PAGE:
Douglas County unemployment in January increased to 5.8 percent from 5.4 percent in December according to the latest Oregon Employment Department numbers. From last January, the unemployment rate increased from 5.3 percent.
The monthly change reflects seasonal shifts in retail trade, leisure and hospitality, and transportation, warehousing and utilities. The total employment decreased by 710 jobs over the month.
Regional Economist Annette Shelton-Tiderman said she is watching the “little bump-up” in the January rate but she isn’t worried about it. She said she tries to judge employment numbers by three months or a year to really see trends.
Despite the holiday employment bubble, the Douglas County unemployment rate still ticked upw…
“Leisure and hospitality, you’re in the dead of winter,” Shelton-Tiderman said. “Motels will cut back on their crew, restaurants typically do layoffs this time of year. The transportation also has a little seasonal component to it. You’re looking at very typical seasonal variations.”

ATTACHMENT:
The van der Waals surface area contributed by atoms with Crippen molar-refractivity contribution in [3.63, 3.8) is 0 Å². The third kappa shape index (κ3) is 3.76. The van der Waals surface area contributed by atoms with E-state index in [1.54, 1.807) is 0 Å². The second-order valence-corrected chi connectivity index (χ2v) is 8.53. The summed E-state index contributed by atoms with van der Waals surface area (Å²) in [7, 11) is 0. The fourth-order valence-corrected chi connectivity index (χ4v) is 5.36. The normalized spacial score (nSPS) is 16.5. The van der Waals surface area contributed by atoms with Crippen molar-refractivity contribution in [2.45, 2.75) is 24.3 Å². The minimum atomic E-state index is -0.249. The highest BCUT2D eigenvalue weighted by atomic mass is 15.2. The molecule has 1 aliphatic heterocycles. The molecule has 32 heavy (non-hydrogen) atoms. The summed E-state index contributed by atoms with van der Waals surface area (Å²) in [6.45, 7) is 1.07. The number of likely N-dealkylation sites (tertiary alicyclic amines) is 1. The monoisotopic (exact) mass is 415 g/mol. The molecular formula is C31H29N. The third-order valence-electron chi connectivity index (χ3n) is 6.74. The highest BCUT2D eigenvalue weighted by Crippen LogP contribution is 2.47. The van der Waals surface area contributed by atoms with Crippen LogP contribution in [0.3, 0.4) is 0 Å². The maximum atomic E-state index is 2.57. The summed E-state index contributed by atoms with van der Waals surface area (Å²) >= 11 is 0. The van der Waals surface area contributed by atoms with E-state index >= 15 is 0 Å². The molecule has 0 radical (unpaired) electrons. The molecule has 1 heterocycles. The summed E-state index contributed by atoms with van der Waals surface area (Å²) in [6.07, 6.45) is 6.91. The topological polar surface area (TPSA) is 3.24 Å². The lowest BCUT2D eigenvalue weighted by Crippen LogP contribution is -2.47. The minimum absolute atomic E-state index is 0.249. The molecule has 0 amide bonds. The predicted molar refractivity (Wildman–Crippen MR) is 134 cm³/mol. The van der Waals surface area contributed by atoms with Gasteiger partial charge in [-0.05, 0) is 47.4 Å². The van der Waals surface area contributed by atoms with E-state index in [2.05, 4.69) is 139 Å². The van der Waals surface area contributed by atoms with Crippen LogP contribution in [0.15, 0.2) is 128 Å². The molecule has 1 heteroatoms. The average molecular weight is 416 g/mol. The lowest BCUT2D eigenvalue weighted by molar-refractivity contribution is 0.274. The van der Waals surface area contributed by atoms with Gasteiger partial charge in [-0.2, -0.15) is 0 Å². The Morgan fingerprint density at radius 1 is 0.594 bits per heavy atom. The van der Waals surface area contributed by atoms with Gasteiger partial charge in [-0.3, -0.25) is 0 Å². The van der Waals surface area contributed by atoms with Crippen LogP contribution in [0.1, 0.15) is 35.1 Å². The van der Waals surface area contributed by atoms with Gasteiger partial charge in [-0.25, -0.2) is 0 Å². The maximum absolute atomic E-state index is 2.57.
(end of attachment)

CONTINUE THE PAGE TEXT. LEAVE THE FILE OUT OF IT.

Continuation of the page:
Since November 2016, the unemployment rate has not been above the current 5.8 percent or gone below 5 percent according to the employment departments historical data.
“Our economy is very seasonal,” Shelton-Tiderman said. “If I look at the same month every year, I can see changes.”
The data follows the underperformance of the nation expected job growth. Analysts expected a gain of about 175,000 jobs, according to MarketWatch, but only 20,000 were added. It was the 101st straight month of job gains, but the weakest report since September 2017.
The Hampton Inn, the largest hotel in Douglas County, has even employment throughout the year according to manager Allen Pike, and didn’t see the seasonal shift that is reflected in the report.
“In prior years, we would staff up in the summer and staff down in the winter due to the dramatic change in business we would see based on the season,” Pike said in an email. “Here at the Hampton, during the week, we are as busy now as we were in the summer. The weekends are slower, but not enough that we need fewer people during the winter than during the summer.”